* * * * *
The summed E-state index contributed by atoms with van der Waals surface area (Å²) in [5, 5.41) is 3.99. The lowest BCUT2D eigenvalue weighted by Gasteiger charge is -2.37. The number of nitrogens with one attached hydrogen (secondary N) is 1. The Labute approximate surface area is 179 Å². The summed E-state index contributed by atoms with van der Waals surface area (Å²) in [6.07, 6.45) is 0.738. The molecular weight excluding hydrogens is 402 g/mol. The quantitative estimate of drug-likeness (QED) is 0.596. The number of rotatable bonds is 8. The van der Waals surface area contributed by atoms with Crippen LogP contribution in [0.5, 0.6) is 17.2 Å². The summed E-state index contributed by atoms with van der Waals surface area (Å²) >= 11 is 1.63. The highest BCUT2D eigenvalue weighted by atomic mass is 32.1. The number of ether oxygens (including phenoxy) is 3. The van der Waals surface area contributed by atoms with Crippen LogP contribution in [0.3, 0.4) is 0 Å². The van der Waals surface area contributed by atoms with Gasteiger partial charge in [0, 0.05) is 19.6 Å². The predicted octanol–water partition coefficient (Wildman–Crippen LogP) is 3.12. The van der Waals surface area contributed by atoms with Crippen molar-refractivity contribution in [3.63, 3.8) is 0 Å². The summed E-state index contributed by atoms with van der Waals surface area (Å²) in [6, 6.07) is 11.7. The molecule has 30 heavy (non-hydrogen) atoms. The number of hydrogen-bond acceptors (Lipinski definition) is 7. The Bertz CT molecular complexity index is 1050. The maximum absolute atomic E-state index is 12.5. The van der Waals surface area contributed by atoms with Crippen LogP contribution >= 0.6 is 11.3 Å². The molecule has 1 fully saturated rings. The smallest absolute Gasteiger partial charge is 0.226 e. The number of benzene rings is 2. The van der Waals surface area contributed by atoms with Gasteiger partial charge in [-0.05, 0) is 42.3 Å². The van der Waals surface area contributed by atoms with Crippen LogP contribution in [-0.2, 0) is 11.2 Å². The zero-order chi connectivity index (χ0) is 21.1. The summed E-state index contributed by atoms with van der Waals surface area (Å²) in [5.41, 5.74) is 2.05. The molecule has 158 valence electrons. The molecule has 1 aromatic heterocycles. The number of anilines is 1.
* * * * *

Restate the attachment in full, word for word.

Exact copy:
The summed E-state index contributed by atoms with van der Waals surface area (Å²) in [5, 5.41) is 3.99. The lowest BCUT2D eigenvalue weighted by Gasteiger charge is -2.37. The number of nitrogens with one attached hydrogen (secondary N) is 1. The Labute approximate surface area is 179 Å². The summed E-state index contributed by atoms with van der Waals surface area (Å²) in [6.07, 6.45) is 0.738. The molecular weight excluding hydrogens is 402 g/mol. The quantitative estimate of drug-likeness (QED) is 0.596. The number of rotatable bonds is 8. The van der Waals surface area contributed by atoms with Crippen LogP contribution in [0.5, 0.6) is 17.2 Å². The summed E-state index contributed by atoms with van der Waals surface area (Å²) >= 11 is 1.63. The highest BCUT2D eigenvalue weighted by atomic mass is 32.1. The number of ether oxygens (including phenoxy) is 3. The van der Waals surface area contributed by atoms with Crippen LogP contribution in [0.3, 0.4) is 0 Å². The van der Waals surface area contributed by atoms with Gasteiger partial charge in [0, 0.05) is 19.6 Å². The predicted octanol–water partition coefficient (Wildman–Crippen LogP) is 3.12. The van der Waals surface area contributed by atoms with Crippen molar-refractivity contribution in [3.63, 3.8) is 0 Å². The summed E-state index contributed by atoms with van der Waals surface area (Å²) in [6, 6.07) is 11.7. The molecule has 30 heavy (non-hydrogen) atoms. The number of hydrogen-bond acceptors (Lipinski definition) is 7. The Bertz CT molecular complexity index is 1050. The maximum absolute atomic E-state index is 12.5. The van der Waals surface area contributed by atoms with Crippen LogP contribution >= 0.6 is 11.3 Å². The molecule has 1 fully saturated rings. The smallest absolute Gasteiger partial charge is 0.226 e. The number of benzene rings is 2. The van der Waals surface area contributed by atoms with Gasteiger partial charge in [-0.05, 0) is 42.3 Å². The van der Waals surface area contributed by atoms with Crippen LogP contribution in [-0.2, 0) is 11.2 Å². The zero-order chi connectivity index (χ0) is 21.1. The summed E-state index contributed by atoms with van der Waals surface area (Å²) in [5.41, 5.74) is 2.05. The molecule has 158 valence electrons. The molecule has 1 aromatic heterocycles. The number of anilines is 1.